When you drive through the Ozarks these days, you see fairly quickly that there are actually two “Ozarks” (or more, depending on how you slice it). There are the prosperous, tech-savvy, rapidly growing urban centers like Springfield, Fayetteville, and Bentonville, and there are the decaying, aging, deep rural counties with their tattered “Trump/Pence” flags flying forlornly in the front yard a year after the election, as if reality could be altered by an act of defiant will. The fancy word for this phenomenon is “inequality,” and to some extent it’s always been the case. The fortunate areas get rich, the less fortunate areas get left behind.
Some parts of the region get the latte bars, other parts get part-time shift work at the Dollar General.An astute observer of the Ozarks economic and cultural scene is historian Jared Phillips, and he recently published a thought-provoking article on this trend, which he describes as “rural decay coupled with corporate extraction and an expansion of inequality.” If you’re at all interested in the competing visions for how to revive the rural economy, you need to read it.
I’ve been reading a new book lately, Where Misfits Fit: Counterculture and Influence in the Ozarks by Thomas M. Kersen, who is a sociologist at Jackson State University in Mississippi. Tom grew up in a back-to-the-land community in the northern Arkansas hills, so he knows whereof he speaks regarding counterculture in the Ozarks.
The book, after a couple of chapters establishing its geographical and theoretical base, goes into a series of chapters about various groups that have existed on the cultural “edge” in the Ozarks: religious groups, music groups, alternative-living societies, and others. Although the book has an impressive scholarly apparatus, it’s clearly a work of love on Kersten’s part: he doesn’t shy away from the first person, describing his own experiences and his interactions with members of the various groups. This approach gives the book a more informal feel than many scholarly studies, which I welcomed.
Many of the chapters originated as talks given to the annual Ozarks Studies Conference, held in September in West Plains, so I had the privilege of hearing them in an earlier form as a member of the audience there. (Let me pause to give a plug to that conference, which is sponsored by Missouri State University – West Plains; if you’re at all interested in the Ozarks, it’s a great event to start attending!) But seeing them developed into book form gives me a better sense of the connecting threads.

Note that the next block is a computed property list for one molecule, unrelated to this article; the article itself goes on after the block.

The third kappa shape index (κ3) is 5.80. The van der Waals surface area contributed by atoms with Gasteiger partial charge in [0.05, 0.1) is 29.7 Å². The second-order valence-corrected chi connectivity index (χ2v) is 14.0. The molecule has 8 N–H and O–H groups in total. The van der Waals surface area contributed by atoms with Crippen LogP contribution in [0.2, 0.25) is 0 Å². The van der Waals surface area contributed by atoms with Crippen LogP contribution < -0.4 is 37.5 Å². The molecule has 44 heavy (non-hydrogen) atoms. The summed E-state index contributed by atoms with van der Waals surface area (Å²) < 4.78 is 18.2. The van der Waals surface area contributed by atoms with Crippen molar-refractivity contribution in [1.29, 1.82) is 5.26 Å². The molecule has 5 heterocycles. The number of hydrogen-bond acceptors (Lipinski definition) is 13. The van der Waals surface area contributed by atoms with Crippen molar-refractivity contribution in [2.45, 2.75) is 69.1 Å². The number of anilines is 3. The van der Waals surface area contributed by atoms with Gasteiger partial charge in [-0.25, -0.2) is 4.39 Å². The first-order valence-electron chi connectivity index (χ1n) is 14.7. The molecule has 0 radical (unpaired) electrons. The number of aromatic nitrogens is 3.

What connects the chapters is their focus on groups and people who are at the edges of the social mainstream, what Kersen calls “liminal” regions. Inhabiting an edge region gives someone more freedom of behavior than a person or group possesses when firmly entrenched in a social structure. His theory is that the Ozarks themselves are a liminal region, and thus they attract liminal groups and individuals. It’s an intriguing argument.
Kersen covers a wide range of edge-dwellers, from music groups to religious groups to back-to-the-landers. It’s hard for me to pick out a favorite chapter, but I’d have to say the ones in which Kersen has personal experience were the most fun for me to read. He writes about well-known music groups such as the Ozark Mountain Daredevils and Black Oak Arkansas, but he also goes into great detail about more obscure groups such as “The Group” (known also as the Dan Blocker Singers) and Hot Mulch, the creators of the back-to-the-land anthem “Ozark Mountain Mother Earth News Freak.” A section on UFO-focused groups introduces us to the remarkable Buck Nelson of Mountain View, Missouri, whose booklet My Trip to Mars, the Moon, and Venus prompted a long string of spaceship conferences on his remote property.
It’s tempting to see these misfits as amusing eccentrics, but the book also touches upon groups that had a darker side, such as the Purple People, the Searcy County, Arkansas, group whose strange dress and religious beliefs were underlain by a repressive and sometimes violent set of behaviors. This direction is not the ultimate province of this book, though, but I’d like to see someone take it on. I find myself wondering: if the Ozarks has proven to be a welcoming home for communal groups and eccentric agriculturalists, so too has it been a comfortable place for fanatics, cultists, and plain old scary people. I’m old enough to remember The Covenant, the Sword, and the Arm of the Lord, a violent Christian Identity group that set up a compound in northern Arkansas in the ’70s and ’80s. They were not the first, and certainly have not been the last, and even today there are extremist groups up some of those dirt roads. Being a liminal region poses threats as well as offering opportunities.